“Our newest product is 4x faster than our previous version, and has X, Y, and Z new features,” you proudly tell a new sales prospect on a call. Unfortunately, his only response is to yawn with boredom and ask vaguely for you to call him another time. Sorry to say, but you’ve become a walking, talking product catalog – and that’s not a good thing for a B2B sales rep.

Prospects just aren’t interested in hearing you endlessly rattle off facts about your product. It’s time to offer a more personal, problem-solving experience on sales calls. Here’s how to start having two-way sales conversations with prospects to keep their attention and start closing more deals.

Forget Features and Benefits

Today’s B2B buyers complete 57% of the sales process before ever engaging with a sales rep.
Sales reps have been “feature-and-benefits”-ing people to death for years. If prospects wanted to know your product specs, they could quickly and easily read your website. In fact, they probably have already have done significant research before speaking with you. Today’s B2B buyers complete 57% of the sales process before ever engaging with a sales rep, according to research from Google and CEB. So why are you repeating information that a prospect probably already knows? Instead of starting off a sales conversation with facts and figures, start by asking questions about them. Find out what they need, how much they already know about your company, and offer to answer their questions. This way, you only give prospects the information they want and need to know.

Provide Value

The crux of your conversation with prospects should never focus on your company or your product. Ideally, sales reps should “Always Be Helping.” When you talk to a new prospect, you should spend most of the first call asking questions about the prospect’s business and pain points, trying to diagnose whether they would be a good fit as a customer. You should be trying to find your ideal buyer – someone whose business would clearly benefit from your product. Prospects will appreciate it if you’re honest, and admit their company will not get much value out of your product when that is the case. By offering insightful and helpful information during the call, you will win the prospect’s respect and be seen as a helpful resource, rather than an annoying salesperson.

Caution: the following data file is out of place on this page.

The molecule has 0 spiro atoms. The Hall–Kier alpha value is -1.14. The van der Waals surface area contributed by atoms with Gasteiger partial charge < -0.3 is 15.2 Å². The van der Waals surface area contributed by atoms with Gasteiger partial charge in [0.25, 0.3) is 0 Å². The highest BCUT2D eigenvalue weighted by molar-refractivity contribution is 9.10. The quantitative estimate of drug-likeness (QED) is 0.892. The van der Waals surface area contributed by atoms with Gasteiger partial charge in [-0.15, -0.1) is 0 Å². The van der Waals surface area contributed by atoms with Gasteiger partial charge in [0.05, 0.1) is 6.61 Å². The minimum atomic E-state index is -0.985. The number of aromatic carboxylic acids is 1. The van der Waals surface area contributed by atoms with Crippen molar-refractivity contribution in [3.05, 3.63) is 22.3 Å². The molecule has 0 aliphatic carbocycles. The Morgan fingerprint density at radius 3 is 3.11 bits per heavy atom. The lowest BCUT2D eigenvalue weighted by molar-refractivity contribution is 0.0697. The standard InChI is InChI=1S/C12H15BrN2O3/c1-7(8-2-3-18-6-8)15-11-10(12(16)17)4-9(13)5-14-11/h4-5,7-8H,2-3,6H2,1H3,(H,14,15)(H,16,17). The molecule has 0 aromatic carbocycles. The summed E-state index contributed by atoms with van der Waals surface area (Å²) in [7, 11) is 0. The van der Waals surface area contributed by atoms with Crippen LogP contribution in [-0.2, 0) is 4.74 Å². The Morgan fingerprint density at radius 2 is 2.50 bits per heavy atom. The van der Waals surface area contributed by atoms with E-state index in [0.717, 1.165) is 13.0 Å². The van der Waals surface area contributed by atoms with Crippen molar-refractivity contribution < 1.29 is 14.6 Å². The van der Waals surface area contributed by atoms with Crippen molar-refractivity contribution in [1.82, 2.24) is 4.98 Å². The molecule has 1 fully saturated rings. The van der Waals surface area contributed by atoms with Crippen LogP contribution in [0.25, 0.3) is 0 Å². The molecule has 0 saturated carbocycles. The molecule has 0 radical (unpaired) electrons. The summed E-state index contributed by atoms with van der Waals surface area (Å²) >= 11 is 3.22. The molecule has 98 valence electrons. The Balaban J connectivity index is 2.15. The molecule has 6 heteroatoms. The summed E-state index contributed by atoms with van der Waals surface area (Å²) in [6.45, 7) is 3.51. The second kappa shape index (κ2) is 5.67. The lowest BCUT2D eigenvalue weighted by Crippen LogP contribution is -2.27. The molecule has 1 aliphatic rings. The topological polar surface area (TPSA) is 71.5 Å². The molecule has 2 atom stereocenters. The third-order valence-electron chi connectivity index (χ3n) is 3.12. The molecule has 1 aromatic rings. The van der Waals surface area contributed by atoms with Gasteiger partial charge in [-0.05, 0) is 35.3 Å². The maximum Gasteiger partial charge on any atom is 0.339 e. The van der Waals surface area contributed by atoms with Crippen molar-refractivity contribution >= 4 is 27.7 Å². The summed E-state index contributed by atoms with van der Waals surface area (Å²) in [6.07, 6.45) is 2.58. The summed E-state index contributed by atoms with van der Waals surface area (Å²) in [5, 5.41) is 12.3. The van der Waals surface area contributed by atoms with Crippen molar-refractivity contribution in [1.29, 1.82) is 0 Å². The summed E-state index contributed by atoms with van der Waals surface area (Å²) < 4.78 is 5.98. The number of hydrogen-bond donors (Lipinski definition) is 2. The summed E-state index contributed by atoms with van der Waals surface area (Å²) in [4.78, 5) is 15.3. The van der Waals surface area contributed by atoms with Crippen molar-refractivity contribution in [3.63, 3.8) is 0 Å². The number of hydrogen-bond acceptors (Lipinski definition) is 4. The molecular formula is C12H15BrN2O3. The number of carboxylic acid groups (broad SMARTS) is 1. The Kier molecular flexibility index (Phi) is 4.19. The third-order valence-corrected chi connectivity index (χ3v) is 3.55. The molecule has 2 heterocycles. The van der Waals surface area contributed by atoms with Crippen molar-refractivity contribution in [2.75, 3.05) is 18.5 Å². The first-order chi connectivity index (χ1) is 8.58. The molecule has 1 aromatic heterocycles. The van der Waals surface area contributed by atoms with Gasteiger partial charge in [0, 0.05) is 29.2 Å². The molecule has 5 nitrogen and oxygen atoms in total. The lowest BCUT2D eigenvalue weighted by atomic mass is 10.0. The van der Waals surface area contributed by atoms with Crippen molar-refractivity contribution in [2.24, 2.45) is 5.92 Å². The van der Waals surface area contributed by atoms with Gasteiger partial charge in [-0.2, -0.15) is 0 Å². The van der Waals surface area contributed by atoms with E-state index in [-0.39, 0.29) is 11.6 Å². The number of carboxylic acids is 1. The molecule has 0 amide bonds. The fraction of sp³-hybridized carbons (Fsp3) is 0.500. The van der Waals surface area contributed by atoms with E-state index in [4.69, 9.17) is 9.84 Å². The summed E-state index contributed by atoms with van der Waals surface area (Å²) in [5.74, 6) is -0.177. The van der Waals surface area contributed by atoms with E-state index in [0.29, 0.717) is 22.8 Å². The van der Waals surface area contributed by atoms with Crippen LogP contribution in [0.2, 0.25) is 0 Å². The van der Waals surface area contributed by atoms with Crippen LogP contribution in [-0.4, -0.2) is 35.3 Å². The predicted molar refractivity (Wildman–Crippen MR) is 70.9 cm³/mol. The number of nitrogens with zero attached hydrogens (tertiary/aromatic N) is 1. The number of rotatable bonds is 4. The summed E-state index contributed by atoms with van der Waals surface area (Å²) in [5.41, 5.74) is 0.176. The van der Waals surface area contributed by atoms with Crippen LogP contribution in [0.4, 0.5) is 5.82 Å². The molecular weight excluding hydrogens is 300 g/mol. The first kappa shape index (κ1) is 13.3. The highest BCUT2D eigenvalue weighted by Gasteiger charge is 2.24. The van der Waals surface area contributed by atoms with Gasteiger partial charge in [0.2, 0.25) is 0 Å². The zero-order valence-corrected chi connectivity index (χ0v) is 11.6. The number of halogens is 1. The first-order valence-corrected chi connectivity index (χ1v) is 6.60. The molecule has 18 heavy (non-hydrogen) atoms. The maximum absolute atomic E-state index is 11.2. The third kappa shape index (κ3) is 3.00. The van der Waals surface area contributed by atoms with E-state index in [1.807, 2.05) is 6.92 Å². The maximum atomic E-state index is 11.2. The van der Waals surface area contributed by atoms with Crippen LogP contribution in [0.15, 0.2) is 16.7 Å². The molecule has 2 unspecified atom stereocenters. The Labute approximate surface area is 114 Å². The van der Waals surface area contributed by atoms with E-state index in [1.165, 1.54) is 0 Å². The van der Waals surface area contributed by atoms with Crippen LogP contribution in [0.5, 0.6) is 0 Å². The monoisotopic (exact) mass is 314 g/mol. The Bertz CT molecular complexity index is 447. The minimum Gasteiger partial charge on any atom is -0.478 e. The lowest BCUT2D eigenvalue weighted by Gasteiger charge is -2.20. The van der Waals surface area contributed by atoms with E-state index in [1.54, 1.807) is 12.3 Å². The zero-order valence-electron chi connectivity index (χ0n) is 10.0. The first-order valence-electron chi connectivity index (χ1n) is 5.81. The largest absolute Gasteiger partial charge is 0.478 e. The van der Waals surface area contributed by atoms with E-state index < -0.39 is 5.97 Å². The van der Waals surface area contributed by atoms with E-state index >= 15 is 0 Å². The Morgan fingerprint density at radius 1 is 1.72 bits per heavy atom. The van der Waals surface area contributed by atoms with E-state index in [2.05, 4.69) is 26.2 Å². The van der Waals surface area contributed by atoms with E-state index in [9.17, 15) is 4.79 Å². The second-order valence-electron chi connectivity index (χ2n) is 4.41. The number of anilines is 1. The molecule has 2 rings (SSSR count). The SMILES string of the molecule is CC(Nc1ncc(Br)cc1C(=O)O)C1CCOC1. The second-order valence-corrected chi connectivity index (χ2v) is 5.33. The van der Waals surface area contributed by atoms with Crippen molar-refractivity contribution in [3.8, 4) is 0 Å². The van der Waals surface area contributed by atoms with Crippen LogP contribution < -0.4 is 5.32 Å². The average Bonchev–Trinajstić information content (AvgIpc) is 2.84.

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If you find out from the conversation that the prospect really would benefit from your product, it’s time to offer up a personalized solution. Why should this prospect decide to buy from your company over all the other options? You should be saying, “I want to make this relevant for you.” Take the information you’ve learned about their company, consider the pain points of their business, and offer them a specific solution to their most pressing business problems. Instead of just giving every person the same pitch, you should be able to say, “I think this specific feature will help your company do this specific business function better, faster, cheaper.” By offering a specific and personalized solution to their problems, it becomes easier and more reasonable for that prospect to say yes and buy.


Nobody wants to spend time talking to a product catalogue – it’s faster and easier to look things up online than speaking to a salesperson who focuses on features and benefits. If you want prospects to be excited to talk to you, start offering value and personalization instead. Only then will you start selling to the solution, rather than to your product.


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